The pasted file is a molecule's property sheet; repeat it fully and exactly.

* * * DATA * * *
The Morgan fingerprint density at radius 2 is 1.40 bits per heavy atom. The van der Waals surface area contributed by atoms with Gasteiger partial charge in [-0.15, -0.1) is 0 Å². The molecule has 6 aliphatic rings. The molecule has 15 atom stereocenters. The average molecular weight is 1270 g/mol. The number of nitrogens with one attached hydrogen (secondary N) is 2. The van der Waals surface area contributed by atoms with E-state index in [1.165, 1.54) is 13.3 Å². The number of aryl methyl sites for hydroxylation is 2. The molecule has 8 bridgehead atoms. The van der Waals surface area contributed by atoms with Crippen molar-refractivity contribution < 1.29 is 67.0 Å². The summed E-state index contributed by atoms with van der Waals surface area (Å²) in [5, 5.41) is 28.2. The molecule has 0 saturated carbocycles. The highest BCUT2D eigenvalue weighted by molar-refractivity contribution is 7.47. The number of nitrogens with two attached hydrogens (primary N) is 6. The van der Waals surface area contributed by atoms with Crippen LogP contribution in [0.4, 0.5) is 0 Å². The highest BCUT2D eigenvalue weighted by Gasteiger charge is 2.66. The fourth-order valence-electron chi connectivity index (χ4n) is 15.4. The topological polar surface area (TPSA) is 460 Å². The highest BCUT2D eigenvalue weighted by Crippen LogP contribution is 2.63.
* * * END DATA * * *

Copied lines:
The Morgan fingerprint density at radius 2 is 1.40 bits per heavy atom. The van der Waals surface area contributed by atoms with Gasteiger partial charge in [-0.15, -0.1) is 0 Å². The molecule has 6 aliphatic rings. The molecule has 15 atom stereocenters. The average molecular weight is 1270 g/mol. The number of nitrogens with one attached hydrogen (secondary N) is 2. The van der Waals surface area contributed by atoms with E-state index in [1.165, 1.54) is 13.3 Å². The number of aryl methyl sites for hydroxylation is 2. The molecule has 8 bridgehead atoms. The van der Waals surface area contributed by atoms with Crippen molar-refractivity contribution < 1.29 is 67.0 Å². The summed E-state index contributed by atoms with van der Waals surface area (Å²) in [5, 5.41) is 28.2. The molecule has 0 saturated carbocycles. The highest BCUT2D eigenvalue weighted by molar-refractivity contribution is 7.47. The number of nitrogens with two attached hydrogens (primary N) is 6. The van der Waals surface area contributed by atoms with Crippen LogP contribution in [0.4, 0.5) is 0 Å². The highest BCUT2D eigenvalue weighted by Gasteiger charge is 2.66. The fourth-order valence-electron chi connectivity index (χ4n) is 15.4. The topological polar surface area (TPSA) is 460 Å². The highest BCUT2D eigenvalue weighted by Crippen LogP contribution is 2.63.